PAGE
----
Fugitive couple shot by Idaho trooper were married
The man and woman an Idaho State Police trooper shot on Feb. 7 after they rammed his patrol car were married, Kootenai County records show.
Christie O’Leary Little, 40, was killed when Cpl. Dan Howard fired on the Jeep Cherokee following a high-speed chase initiated after Howard pulled the car over for speeding. The marriage license shows Little was divorced and refers to her as Christie Ann O’Leary of Butte.
She and Mark Marion Maykopet, 24, identified on the marriage license as Mark M. Macy Jr., were married Oct. 14. Maykopet said in a letter to the “Story tellerz” at The Spokesman-Review that they were married at the Hitching Post on Government Way.
“I love her more than you can imagine,” he wrote. He said he met her in April when she was released from prison in Montana. “We fell in love. No one wanted to see us happy but we didn’t care.”
Maykopet, who police say was driving the Jeep, faces felony charges of battery and eluding a police officer. He also is wanted on a felony warrant for escape in Montana. Little had a felony warrant issued by the U.S. Marshals Service and was a person of interest in Maykopet’s escape, an ISP report said.
Maykopet has previous convictions for car theft, drugs and issuing bad checks. Little’s record included time spent in prison for theft, wire fraud and identity theft.
In his letter, Maykopet asks of Howard: “Why did you shoot us in the heads while we were driving away from you. That’s not protocol.”
Kootenai County sheriff’s Lt. Stu Miller said he couldn’t respond to that statement because the incident is still under investigation. Sheriff’s Sgt. Brad Maskell is the primary investigator. Howard has declined to be interviewed for the investigation, Miller said Thursday.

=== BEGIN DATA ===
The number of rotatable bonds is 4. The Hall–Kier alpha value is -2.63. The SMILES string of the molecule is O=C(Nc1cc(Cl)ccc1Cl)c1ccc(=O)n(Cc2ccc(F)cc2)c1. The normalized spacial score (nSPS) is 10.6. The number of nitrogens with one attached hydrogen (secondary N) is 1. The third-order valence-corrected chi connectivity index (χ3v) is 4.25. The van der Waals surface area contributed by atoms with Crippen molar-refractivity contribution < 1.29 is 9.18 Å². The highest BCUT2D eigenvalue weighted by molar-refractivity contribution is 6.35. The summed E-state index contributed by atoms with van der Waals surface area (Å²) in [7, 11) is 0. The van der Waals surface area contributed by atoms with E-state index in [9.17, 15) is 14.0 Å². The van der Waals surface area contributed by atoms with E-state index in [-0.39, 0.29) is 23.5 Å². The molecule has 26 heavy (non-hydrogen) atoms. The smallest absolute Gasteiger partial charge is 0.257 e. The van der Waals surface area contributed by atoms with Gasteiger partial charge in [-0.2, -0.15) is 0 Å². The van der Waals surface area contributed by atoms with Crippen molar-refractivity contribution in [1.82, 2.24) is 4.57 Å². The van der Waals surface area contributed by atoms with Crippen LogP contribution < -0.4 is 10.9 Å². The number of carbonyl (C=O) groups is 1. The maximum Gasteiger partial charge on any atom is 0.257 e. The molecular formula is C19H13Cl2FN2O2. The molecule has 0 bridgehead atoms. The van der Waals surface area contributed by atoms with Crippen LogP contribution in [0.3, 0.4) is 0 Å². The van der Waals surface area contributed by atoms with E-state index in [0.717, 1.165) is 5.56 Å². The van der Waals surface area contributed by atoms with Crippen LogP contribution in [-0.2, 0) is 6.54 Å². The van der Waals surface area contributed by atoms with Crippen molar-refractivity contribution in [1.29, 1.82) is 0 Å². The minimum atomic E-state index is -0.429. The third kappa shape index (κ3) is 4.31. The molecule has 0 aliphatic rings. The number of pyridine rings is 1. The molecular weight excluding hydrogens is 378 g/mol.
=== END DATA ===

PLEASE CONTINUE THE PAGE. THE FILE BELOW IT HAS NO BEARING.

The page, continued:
Miller said police protocol regarding the use of deadly force varies by agency, but “most agencies are trained to stop the threat. Our (the Sheriff’s Department) protocol says you can fire on a vehicle if it is endangering your life or the life of someone else.” However, he said, it’s not recommended because the vehicle would continue to move if the driver were killed or injured.
The Jeep Cherokee “ran into the trooper head-on,” Miller said, with both vehicles sustaining damage in front. However, he added, how and why that happened is still under investigation.
Regarding protocol, ISP Lt. Chris Schenck said troopers are trained “to protect themselves whenever they feel threatened” and that deadly force is authorized “when the officer reasonably believes imminent danger or death or serious physical injury exists.”
In his letter, Maykopet refers to himself and Little as “two unarmed fugitives,” but the ISP report says two guns were found on the floor of the Jeep – a fully automatic MasterPiece Arms 9 mm (MAC-11 replica) with an empty 32-round magazine and a .25-caliber Taurus pistol. The pistol’s magazine contained eight rounds but the chamber was not loaded.